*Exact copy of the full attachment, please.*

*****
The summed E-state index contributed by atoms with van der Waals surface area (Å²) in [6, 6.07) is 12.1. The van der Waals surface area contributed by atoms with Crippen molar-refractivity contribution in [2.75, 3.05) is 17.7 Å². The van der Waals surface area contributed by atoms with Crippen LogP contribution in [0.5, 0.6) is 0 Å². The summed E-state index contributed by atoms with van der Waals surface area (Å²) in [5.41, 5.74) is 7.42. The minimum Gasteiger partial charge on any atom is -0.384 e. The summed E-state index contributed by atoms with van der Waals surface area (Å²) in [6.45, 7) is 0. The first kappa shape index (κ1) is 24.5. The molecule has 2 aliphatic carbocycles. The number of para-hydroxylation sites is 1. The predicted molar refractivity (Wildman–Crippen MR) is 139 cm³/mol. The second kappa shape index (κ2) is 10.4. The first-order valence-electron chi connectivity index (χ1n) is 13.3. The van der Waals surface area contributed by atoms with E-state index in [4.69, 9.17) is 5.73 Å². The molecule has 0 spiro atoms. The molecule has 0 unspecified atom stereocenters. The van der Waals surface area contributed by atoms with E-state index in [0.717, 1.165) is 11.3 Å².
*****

The summed E-state index contributed by atoms with van der Waals surface area (Å²) in [6, 6.07) is 12.1. The van der Waals surface area contributed by atoms with Crippen molar-refractivity contribution in [2.75, 3.05) is 17.7 Å². The van der Waals surface area contributed by atoms with Crippen LogP contribution in [0.5, 0.6) is 0 Å². The summed E-state index contributed by atoms with van der Waals surface area (Å²) in [5.41, 5.74) is 7.42. The minimum Gasteiger partial charge on any atom is -0.384 e. The summed E-state index contributed by atoms with van der Waals surface area (Å²) in [6.45, 7) is 0. The first kappa shape index (κ1) is 24.5. The molecule has 2 aliphatic carbocycles. The number of para-hydroxylation sites is 1. The predicted molar refractivity (Wildman–Crippen MR) is 139 cm³/mol. The second kappa shape index (κ2) is 10.4. The first-order valence-electron chi connectivity index (χ1n) is 13.3. The van der Waals surface area contributed by atoms with E-state index in [4.69, 9.17) is 5.73 Å². The molecule has 0 spiro atoms. The molecule has 0 unspecified atom stereocenters. The van der Waals surface area contributed by atoms with E-state index in [0.717, 1.165) is 11.3 Å².